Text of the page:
So today I present to you an uncommon flavor known simply as:

White Peony

Image Courtesy of Adagio Teas

The truest tea you can possibly buy, as there has been very little done to the leaves other than pick them. When you smell the tea prior to steeping you can really get a sense of what this tea will taste like. It is a bit of a grassy smell, but with very sweet undertones.

The name Peony comes from the way the leaves unfold - like a peony flower. Not only that but this tea is so fragile that being named after a flower helps identify the light flavor. To more closely describe this flavor you could say that it…

  • is mellow and smooth along the tongue

  • is gentle in its natural sweetness

  • has a light if non-existent aftertaste

  • is reminiscent of green tea with the slight vegetal flare

  • matches its own aroma perfectly

  • creates a refreshing sensation

White Peony’s color when brewed is deep yellow or light orange depending on how it is steeped and what the leaf content is.

A white porcelain China doll is what this tea reminds me of, and I think it is absolutely fitting, as this tea is a specialty of China, grown in the Fujian province. You must take care with this tea otherwise you will never know its true beauty.

More resources to find information on white tea can be located at Wikipedia.

Absolute Rating: ( * ) ( * ) ( * ) ( ) ( )

This might be a little off-putting for me to rate such a high quality tea with only 3 stars, but it must be done. My reasons for a mediocre score are not so much about the taste, but rather for the overall process of making the tea combined with the end result. There are a lot of careful timing and steeping procedures to consider and if you screw something up a whole pot of tea will be wasted. With all of this delicate work you would expect to get a spectacular tasting tea that is deep in its flavor nuances, but this is just not the case. The final product is a taste so slight and refined that you could only enjoy it if you had been drinking tea for a few years and your taste buds were sensitized.

On top of this, there is the vegetal taste that I just can’t get past. Don’t get me wrong, I appreciate this tea very much, but it reminds me too much of eating leaves. So when it comes down to it, I spend too much time preparing this tea to be able to enjoy the subtlety of it. Again, in contrast to the rookie favorite English Breakfast Tea, White Peony tea is not for novice tea drinkers.

Suggested Brewing Method

White tea, like green tea, is a very touchy and versatile drink to make. There are many variables that can be adjusted to achieve a personal desired taste, but if you want to truly discover the full details of White Peony then I would follow these instructions.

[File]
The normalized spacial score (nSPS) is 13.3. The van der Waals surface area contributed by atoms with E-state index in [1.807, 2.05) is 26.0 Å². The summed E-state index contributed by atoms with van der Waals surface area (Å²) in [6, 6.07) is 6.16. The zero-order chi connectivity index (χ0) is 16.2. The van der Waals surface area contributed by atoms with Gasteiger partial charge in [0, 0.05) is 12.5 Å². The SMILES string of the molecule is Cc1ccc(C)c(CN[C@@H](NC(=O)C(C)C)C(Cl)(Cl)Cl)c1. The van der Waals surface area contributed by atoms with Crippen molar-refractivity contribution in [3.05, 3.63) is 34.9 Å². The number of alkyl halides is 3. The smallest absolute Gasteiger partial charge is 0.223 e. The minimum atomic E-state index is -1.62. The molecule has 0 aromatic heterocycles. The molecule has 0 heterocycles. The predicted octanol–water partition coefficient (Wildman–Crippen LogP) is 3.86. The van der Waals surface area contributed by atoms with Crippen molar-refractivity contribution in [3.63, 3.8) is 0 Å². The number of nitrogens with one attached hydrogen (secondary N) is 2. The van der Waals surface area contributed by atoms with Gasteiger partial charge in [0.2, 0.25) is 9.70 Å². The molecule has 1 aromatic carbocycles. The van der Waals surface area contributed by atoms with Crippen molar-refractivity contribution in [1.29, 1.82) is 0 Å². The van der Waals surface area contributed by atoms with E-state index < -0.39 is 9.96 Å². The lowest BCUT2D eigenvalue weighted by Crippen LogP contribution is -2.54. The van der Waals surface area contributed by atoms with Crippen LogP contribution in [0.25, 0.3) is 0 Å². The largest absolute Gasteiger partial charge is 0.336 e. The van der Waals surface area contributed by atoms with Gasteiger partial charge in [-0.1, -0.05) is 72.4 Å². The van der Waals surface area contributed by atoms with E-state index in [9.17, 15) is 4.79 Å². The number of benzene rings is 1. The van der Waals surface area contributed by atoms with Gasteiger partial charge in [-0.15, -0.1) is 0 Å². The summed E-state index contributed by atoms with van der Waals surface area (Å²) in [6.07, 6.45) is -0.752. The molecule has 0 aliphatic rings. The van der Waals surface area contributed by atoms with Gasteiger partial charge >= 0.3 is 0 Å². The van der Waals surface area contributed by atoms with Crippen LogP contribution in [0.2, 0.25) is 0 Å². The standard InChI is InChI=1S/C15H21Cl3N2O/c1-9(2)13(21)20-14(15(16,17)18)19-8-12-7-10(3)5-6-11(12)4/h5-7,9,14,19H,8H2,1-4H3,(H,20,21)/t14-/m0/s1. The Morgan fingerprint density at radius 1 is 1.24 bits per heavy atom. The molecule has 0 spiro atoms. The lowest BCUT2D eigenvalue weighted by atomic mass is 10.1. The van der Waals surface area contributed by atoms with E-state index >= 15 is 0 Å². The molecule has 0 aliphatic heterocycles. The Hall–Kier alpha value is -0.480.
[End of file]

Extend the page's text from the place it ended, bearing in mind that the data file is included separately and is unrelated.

~What you will need~

  1. One ounce of loose leaf, White Peony tea

  2. A 4-6 cup teapot with a very large strainer

  3. Your teaspoon devoted to tea only

  4. Automatic shut-off boiler or a teakettle

  5. Purified water

  6. A digital timer

  7. Thermometer that goes to 200°

  8. Patients


  1. Fill boiler with filtered water and start to boil

  2. Rinse teapot with hot water until warm

  3. Place 2 heaping teaspoons of tea into strainer for every 1 cup of tea (1 cup = 6 ounces)

  4. After water boils, let cool down to 160° (Do not use boiling water)

  5. Steep for 2-3 minutes (Do not over steep)

  6. Remove strainer and loose tea

  7. Enjoy with Enya or Classical music in a rocking chair

As I said before, this tea can be adjusted within its brewing methods to create different flavors of the leaves, but these directions should yield the classic flavors. If you want to play around with the taste you can adjust the temperature between 160-180° and add more or less tea to the steep. The general rules to follow here are, if you increase the temperature you should decrease the steep time vise versa. Never use water hotter than 180°, as you will scorch the leaves and ruin the delicate flavors that they produce. Also, similar to black tea, white tea contains tannins and will become bitter if you steep it for too long, thus temperature and leave quantity are important to pay attention to when judging how long to steep.